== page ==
The House of Representatives has passed a bill that would limit the U.S. Consumer Financial Protection Bureau’s 2013 auto lending guidance. That guidance notes that lenders either need to impose limits on or eliminate dealerships’ abilities to adjust, on a case-by-case basis, the amount of compensation they keep for arranging a consumer auto loan (known as a dealer reserve). So who then should these "powers" be bestowed upon? The Obama administration seems to prefer the CFPB maintain it's hold on lenders in these cases, as a means to avoid pricing discrimination. No one party should have the full "big brother" authority, but it doesn't seem that regulators are drawing up a smart and better way to help consumer lenders anytime soon.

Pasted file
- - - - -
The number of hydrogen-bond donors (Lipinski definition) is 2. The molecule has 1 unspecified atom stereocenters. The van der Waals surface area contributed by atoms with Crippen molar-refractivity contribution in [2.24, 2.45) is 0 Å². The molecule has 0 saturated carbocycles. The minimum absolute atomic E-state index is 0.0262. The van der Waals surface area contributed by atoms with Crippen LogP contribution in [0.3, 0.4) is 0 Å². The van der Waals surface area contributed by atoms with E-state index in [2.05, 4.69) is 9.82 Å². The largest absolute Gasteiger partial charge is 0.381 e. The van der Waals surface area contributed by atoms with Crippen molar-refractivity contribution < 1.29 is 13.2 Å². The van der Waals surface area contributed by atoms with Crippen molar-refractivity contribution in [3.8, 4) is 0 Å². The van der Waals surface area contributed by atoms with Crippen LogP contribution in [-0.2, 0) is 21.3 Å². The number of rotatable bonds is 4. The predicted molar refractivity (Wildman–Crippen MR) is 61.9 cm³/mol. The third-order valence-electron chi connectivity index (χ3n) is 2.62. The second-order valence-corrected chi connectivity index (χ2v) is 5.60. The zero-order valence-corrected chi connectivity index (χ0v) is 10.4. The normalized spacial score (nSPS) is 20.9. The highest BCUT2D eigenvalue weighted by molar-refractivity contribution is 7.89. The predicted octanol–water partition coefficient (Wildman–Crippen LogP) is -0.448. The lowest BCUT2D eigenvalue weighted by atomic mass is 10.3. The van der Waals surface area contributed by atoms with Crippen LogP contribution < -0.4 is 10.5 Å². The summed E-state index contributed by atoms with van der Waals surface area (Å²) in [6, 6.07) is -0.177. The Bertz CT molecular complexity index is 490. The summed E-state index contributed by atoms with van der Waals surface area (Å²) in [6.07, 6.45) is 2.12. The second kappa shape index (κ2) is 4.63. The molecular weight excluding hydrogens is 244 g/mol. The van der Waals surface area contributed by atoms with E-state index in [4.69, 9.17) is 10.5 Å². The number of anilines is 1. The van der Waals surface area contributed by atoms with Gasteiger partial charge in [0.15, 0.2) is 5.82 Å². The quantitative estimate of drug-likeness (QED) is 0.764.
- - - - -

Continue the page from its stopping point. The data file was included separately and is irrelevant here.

H.R. 1737 — the Reforming CFPB Indirect Auto Financing Guidance Act — would basically revoke the guidance. Congress argues that the rule is a backdoor attempt for the CFPB to grab power over auto lending that it was statutorily denied, as dealer reserves are put onto loans by auto dealers, not auto lenders. The CFPB has no power over auto dealers — such power is explicitly denied to it — and so the rules essentially use the CFPB’s ability to fine a lender to leverage the lender into pressuring the dealers to drop the reserves. The bill, however, has a long road to becoming law. It is unclear if the Senate will upvote the bill, and even if it does, President Obama will more likely than not veto it, since his opposition to it is well-known.